Haiti Journal Part II


Anderson has really become Ben’s right hand man on these many trips to Haiti.  In spite of his young age and definite affinity for city life and American pop culture, he strikes me as steadily committed to helping Ben in the work he’s doing in rural, remote Pestel.  I never once heard him complain about translating, and he had a very good attitude even with the long days and long meetings.  Don’t get me wrong, there was the occasional whining that we ALL did here and there, but just minor stuff, how hot it was, how sore our bottoms were after the mountain drive, etc.  Really, we had more praises for things we enjoyed, and answered prayer than complaints.    Anderson’s self-conscious about his English, (the same way I’m self-conscious about my Swahili) but in a humble and I think typical way non-native English speakers are, and this tells me that he takes his job as translator seriously.  He’s quite fluent actually!  Heck, he speaks French and Creole too!  And considering he only spent a few months in the States, I’d say he’s quite gifted in languages.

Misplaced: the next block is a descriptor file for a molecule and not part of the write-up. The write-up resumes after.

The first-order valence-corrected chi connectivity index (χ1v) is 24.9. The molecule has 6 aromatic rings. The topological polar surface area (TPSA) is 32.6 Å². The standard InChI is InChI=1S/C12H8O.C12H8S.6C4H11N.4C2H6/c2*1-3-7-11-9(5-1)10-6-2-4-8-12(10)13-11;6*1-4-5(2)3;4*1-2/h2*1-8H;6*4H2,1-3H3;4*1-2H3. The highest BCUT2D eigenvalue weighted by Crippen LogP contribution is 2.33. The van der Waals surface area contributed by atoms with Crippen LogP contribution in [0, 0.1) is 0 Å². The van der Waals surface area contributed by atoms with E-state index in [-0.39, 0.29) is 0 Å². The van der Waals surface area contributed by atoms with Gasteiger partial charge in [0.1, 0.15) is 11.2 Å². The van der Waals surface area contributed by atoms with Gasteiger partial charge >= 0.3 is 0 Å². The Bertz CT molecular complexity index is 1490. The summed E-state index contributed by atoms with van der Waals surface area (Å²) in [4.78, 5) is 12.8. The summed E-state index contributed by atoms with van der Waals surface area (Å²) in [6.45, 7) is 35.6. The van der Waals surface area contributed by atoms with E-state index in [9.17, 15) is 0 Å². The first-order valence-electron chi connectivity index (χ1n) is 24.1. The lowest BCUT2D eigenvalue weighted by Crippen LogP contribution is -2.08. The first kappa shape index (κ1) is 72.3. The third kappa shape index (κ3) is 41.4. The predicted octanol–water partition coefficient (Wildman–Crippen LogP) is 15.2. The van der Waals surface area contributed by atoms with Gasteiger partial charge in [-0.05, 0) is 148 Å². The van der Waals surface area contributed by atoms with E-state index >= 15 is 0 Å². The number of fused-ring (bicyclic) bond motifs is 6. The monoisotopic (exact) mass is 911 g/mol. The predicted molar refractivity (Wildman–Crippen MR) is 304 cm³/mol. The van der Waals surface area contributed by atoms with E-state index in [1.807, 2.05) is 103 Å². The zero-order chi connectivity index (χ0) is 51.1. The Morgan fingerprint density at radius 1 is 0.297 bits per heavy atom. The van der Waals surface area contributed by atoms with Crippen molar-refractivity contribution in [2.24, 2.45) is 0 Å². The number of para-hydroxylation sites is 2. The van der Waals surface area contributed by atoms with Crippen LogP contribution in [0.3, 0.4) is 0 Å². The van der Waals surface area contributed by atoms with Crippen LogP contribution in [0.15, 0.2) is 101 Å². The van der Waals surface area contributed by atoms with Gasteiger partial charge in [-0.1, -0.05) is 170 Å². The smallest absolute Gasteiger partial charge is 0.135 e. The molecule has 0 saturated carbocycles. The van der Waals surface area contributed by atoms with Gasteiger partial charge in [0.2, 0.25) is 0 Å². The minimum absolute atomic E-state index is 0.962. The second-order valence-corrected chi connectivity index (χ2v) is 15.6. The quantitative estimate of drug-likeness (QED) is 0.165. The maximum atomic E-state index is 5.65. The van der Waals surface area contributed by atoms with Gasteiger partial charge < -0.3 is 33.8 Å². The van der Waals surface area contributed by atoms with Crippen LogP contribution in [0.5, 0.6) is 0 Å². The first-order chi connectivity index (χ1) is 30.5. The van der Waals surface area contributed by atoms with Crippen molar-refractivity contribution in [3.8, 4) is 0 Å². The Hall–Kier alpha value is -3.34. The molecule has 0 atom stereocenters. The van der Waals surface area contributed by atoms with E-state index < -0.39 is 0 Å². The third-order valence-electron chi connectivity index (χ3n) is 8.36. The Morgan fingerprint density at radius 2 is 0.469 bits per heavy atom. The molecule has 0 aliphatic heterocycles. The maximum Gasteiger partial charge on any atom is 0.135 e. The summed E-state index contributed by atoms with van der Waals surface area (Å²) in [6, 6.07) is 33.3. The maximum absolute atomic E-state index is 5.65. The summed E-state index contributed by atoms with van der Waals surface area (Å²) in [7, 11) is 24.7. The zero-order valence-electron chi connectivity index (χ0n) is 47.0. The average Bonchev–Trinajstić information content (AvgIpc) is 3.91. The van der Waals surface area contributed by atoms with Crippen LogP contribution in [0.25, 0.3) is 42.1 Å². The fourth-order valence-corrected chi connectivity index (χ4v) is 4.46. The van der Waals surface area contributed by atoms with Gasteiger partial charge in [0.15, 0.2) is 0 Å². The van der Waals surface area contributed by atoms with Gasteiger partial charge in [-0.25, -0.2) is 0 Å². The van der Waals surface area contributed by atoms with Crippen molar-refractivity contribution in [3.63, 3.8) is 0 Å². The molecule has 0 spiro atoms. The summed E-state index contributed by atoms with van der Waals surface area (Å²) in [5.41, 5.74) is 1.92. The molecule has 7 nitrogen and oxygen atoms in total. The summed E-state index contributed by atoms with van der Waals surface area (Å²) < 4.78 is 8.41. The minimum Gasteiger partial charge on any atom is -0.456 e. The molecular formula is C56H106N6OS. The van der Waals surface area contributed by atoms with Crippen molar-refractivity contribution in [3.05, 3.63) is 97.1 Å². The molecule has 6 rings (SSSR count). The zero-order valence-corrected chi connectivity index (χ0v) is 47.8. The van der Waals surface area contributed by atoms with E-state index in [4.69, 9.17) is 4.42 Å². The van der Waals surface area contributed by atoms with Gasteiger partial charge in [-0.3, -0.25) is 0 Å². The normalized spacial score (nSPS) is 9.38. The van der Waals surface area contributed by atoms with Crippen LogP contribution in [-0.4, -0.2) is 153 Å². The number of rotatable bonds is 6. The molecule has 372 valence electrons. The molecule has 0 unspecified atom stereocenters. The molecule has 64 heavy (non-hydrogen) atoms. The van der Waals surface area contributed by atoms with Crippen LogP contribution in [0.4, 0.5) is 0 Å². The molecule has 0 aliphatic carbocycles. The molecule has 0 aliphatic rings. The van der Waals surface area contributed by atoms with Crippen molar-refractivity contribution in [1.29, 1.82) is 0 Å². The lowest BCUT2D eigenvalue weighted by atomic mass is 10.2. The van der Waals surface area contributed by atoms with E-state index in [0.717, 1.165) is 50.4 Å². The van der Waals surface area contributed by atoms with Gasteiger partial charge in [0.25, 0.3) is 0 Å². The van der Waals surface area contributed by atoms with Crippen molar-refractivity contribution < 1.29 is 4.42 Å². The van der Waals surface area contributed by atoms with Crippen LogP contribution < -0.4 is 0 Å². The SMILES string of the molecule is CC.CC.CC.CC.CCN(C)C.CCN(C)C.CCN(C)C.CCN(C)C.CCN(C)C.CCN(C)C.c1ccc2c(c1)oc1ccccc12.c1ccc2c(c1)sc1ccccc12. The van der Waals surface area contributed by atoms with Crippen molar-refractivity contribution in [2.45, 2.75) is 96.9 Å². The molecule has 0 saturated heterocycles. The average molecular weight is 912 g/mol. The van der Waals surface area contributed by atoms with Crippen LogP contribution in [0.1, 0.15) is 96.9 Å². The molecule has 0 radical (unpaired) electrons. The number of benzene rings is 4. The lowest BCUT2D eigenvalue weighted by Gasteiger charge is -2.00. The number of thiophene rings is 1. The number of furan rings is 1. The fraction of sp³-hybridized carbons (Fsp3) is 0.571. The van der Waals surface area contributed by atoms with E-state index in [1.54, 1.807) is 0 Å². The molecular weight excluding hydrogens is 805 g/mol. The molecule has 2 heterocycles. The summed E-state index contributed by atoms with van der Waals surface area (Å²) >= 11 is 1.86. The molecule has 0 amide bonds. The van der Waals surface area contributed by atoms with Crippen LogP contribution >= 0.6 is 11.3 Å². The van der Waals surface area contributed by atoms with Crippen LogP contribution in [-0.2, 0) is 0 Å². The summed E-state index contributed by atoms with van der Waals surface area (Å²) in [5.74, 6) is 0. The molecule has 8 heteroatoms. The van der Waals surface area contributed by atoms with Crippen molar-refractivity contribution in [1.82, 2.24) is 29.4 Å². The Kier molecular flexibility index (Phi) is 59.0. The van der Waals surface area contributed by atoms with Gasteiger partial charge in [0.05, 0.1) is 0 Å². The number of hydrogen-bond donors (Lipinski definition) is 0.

We talked a little one evening, the three of us, and Ben asked Anderson to tell me what it was like when the earthquake hit.  It was amazing to hear a first hand account, to hear him describe the ground moving and shaking, the fear and anxiety the unpredictable aftershocks brought, the sleepless nights out in the open- not trusting the shelter of buildings for weeks, the sadness and aloneness survivors felt as they wondered whether loved ones were still alive.  Cell phones, the main communication method there, were down for days.  I remember the palpable anxiety in Jen’s (Ben’s wife) voice those first days after the earthquake, when she was unable to contact any of her Haitian friends.  For Ben and Jen this wasn’t some obtuse disaster in a far away corner of the world that we see for five minutes on the evening news.  This was affecting people they knew, people they loved.  In our conversation that evening I pointed out to Anderson that he is very fortunate.  He survived open heart surgery and an earthquake that claimed the lives of 250,000+ fellow Haitians and left a million homeless.  So now what?  It’s good to ponder that question.  When you look back at your life and see what you’ve come through, it begs the question, “What do I do with these remaining days that God has given me?”  You don’t have to survive an earthquake to ask yourself that question, but I think some of us need an ‘earthquake’ sometimes to shake us out of our complacency. -Jon

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